My Mom, who has dementia, has gone downhill in the past 1-2 weeks. I'm worried I'll lose her soon. What to look for?

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She has lost all concept of how to get dressed, loses body functions, quieter than her normal, wants to sleep an aweful lot, has no concept to put medicines in her mouth, stability worse (shuffles slowly and with effort with walker). The only thing she continues to do well is eat.

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In my opinion a loved one does not have to pass away for their caregiver to experience all the stages of grief. My husband was diagnosed with dementia at 55 and had been showing dementia like behavior for at least 2 years before the actual diagnosis. I was so totally spent mentally and physically that suicide was always in the back of my head. I became so depressed (even while taking numerous psych and anxiety meds) I was literally paralyzed and unable to function or leave my home. I finally realized I was experiencing all the stages of grief. Grieving the loss of the person who had been my best friend for a decade. That person no longer existed. I grieved for me and I grieved for him.
Twelve years ago I lost my boyfriend of 12 years to lung cancer. He was the true love of my life but I handled the grief of losing him much better because he was actually gone physically. His death was final unlike the death of a person who has dementia who is still living and breathing but is unrecognizable to you. Once I realized that grief was what was keeping me moving on I could approach my depression in a more realistic manner. I do not know how long it will be before my husband physically passes but I pray every day that some night he will go to sleep and just not wake up so that his suffering will come to an end and he will be free once again.
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Kevin, my mom had seven UTI's in one year. Never once did she exhibit the typical symptoms of them. Her brain was not processing the UTI like people with healthy brains do. In my mom's case they showed as increased confusion and agitation. People with dementia often do not exhibit typical symptoms of anything. A very good reason for a geriatrician as the primarry care doctor.
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Kevin, generally in the final stages of dementia the person starts to sleep 20 hours or more per day. And it isn't a kind of sleep they can be coaxed out of.
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Oh my, Vegaslady, that video with Barbara Karnes Gone from My Sight is very informative! Great information. It really has answers some questions for me.
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Go to YouTube snd look for the Barbara Karnes video Gone From My Sight. Excellent, lengthy explanation of the dying process.
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Kevin, when our parents get into their late 80's and into their 90's they do sleep a lot... they are tired as you already know, they have lived a very long life. And the meds don't help. If you read the cautions on the bottle, so many say will say don't use drive or use heavy machinery, which means you will be sleepy.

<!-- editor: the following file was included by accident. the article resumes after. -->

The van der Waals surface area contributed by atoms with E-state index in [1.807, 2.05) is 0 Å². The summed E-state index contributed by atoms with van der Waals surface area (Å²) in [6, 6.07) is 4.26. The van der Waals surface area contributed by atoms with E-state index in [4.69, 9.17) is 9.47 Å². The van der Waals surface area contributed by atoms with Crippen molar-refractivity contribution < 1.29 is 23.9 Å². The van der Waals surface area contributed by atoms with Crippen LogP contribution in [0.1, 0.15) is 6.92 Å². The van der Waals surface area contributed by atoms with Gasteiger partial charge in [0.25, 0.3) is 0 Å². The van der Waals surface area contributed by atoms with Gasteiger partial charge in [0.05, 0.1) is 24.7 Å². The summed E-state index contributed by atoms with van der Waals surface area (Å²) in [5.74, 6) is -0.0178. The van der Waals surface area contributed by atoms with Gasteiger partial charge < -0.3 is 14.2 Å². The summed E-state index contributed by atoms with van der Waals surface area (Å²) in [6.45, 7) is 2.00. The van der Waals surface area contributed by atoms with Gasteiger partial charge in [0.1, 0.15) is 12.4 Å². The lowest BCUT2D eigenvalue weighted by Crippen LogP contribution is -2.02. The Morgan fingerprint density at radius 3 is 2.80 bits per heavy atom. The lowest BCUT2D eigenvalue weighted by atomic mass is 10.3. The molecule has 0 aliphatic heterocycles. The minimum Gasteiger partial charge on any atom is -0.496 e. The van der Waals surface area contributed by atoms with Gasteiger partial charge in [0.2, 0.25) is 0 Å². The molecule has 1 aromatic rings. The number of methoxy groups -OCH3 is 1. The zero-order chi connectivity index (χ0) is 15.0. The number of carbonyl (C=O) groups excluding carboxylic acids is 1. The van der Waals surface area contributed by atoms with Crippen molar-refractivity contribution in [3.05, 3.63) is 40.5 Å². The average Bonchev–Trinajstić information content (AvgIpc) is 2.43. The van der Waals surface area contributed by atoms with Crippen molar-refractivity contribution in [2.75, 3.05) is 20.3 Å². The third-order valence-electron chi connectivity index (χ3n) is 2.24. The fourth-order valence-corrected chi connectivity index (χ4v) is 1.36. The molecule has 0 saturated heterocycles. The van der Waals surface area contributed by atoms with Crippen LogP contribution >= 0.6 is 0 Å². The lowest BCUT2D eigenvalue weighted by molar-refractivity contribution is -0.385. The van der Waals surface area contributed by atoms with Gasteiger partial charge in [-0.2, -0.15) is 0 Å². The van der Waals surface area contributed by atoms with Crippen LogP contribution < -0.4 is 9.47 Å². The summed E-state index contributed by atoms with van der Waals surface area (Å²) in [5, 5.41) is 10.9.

My parents use to brag that they only needed 6 hours of sleep at night.... yeah right, they didn't count the nap they both took on the sofa for a hour after breakfast... the hour nap after lunch... the hour nap prior to dinner and again after dinner. Any time I visited them, at least once a week, I had to go wake them up.

Has Mom fallen recently? Would she tell you if she did? My parents use to hide Mom's falls. On Mom's final fall, scans showed a current and past brain bleed, and such head trauma will spiral a person into late stage dementia. My Mom went from someone fairly sharp for being 98, to being someone who couldn't do anything for herself, all within a couple of days. My Mom had refused to use a walker.
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Jeannegibbs, Mom sleeps 7 at night to 8/10am & has breakfast, medicines etc thereafter. Then she wants to sleep again but I try to keep her up. Sometimes not able to as she'll fall asleep in her chair. Eats lunch at 12 noon. I usually take her out in afternoon just to get out of house but sometimes that's not possible either. By 5-6 pm she wants to go to bed for night but I tell her it's too early and try to keep her up longer. I know her body is tired; real tired as she shuffles to walk with her walker and she is no spring chicken anymore.
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To: jeannegibbs...gladimhere.....lostsoul2345. Mom just turned 94 this month. She just saw her MD last week & he had no concerns of her health medically....blood pressure fine etc. she has had dementia for about 3-4 years now. No signs of urinary infection. Dementia is nasty. Feels like I've lost my mom before I really do. Best way I can describe it. If she had a small stroke unwitnessed this week, I don't know. I wouldn't guess that but obviously possible. Thanks for your concerns. All your comments helpful.
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I would see what her doctor can do to help your sweet mom. I would also see a counselor for your self and support groups in your local area. I would also ask other relatives to step in to help you where they can because it is not just us as the caregivers going through this, but it is also a family situation for the entire family to be involved with the situation.
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Kevin, your profile says mom has general age related decline. Has she been diagnosed with dementia? Dementia is not normal general age related decline.
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